The latest statistics show that the cumulative value of U.S. intellectual property is approximately $5.8 trillion (or 48.4% of GDP), and each year over half a million patent applications are filed, over a quarter million patents are issued, over 4000 patent infringement suits are filed and IP verdicts total over $4.6 billion with a median patent damage award of approximately $4 million. Against this backdrop, I now present an updated taxonomy containing 19 IP-related business models. The business models are in addition to the “traditional” operating companies and their “traditional” IP law firms. Further, while not pretending to be all-inclusive, a directory of players implementing one or more of these 19 IP business models is available for download at the end of this post.
Now, for those of you paying attention, you will notice that the spelled out numbers do not match the digits appearing in parentheticals. Why do attorneys do this? What class in law school do they teach this? I’m told this is a practice that dates back to the days of carbon copies and “old school” telefax machines, where parties needed two chances to be able to discern the figures in legal documents.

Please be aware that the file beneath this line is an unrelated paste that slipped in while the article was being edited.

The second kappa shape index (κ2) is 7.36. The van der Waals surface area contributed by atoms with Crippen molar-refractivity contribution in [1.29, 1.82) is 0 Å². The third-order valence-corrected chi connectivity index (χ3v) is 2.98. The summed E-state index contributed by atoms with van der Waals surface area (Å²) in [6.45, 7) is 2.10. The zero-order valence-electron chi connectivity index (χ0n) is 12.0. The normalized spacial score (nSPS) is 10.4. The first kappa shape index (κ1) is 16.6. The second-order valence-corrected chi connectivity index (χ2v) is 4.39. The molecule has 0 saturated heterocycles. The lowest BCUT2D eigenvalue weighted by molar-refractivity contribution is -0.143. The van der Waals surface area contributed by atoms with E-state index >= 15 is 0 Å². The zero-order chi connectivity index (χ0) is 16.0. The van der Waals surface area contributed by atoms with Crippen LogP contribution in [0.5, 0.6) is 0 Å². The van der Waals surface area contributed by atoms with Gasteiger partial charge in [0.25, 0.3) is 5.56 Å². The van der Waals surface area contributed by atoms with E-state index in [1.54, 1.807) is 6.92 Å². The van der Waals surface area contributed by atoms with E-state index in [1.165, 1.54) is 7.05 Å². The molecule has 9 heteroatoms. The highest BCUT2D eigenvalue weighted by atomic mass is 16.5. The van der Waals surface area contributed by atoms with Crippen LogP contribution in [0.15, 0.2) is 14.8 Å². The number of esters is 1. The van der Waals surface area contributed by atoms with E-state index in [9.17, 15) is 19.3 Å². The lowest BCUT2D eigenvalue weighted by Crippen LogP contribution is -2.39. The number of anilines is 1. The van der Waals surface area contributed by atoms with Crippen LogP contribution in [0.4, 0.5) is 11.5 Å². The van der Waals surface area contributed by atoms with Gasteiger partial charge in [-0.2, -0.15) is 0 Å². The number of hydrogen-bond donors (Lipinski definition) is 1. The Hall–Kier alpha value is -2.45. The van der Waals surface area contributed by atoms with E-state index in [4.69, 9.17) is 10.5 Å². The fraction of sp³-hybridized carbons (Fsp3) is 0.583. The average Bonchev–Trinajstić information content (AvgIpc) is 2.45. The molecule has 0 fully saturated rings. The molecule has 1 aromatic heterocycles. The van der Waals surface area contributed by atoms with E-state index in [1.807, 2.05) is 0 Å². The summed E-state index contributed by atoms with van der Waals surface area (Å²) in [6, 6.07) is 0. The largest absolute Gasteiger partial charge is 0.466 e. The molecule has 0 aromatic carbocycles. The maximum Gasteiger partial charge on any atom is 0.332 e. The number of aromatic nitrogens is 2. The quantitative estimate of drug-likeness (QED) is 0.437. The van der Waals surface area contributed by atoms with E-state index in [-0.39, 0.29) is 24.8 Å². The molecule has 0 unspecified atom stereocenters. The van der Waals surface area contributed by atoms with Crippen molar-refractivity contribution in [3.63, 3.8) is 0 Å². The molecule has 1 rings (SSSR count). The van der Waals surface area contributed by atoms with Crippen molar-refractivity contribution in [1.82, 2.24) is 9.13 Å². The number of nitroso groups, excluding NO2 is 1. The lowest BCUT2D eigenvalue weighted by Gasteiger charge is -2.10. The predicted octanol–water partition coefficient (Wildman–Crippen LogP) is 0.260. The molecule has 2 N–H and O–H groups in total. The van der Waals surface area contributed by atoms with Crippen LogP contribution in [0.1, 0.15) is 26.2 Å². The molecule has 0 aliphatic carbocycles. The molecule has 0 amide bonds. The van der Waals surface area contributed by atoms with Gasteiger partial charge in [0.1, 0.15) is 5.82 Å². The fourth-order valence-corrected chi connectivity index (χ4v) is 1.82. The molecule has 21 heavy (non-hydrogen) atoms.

Unlike NPEs, defensive patent pools entities do not (at least initially) seek to generate revenues. Rather, they charge admission fees into the pool to fund IP acquisitions and the administrative costs to operate the pool. In sum, defensive patent pool aggregation is analogous to an insurance policy. But, where classic insurance lowers a company’s costs when accidents happen, patent pools are designed to reduce the likelihood of accidents (i.e., being sued for patent infringement) from happening at all.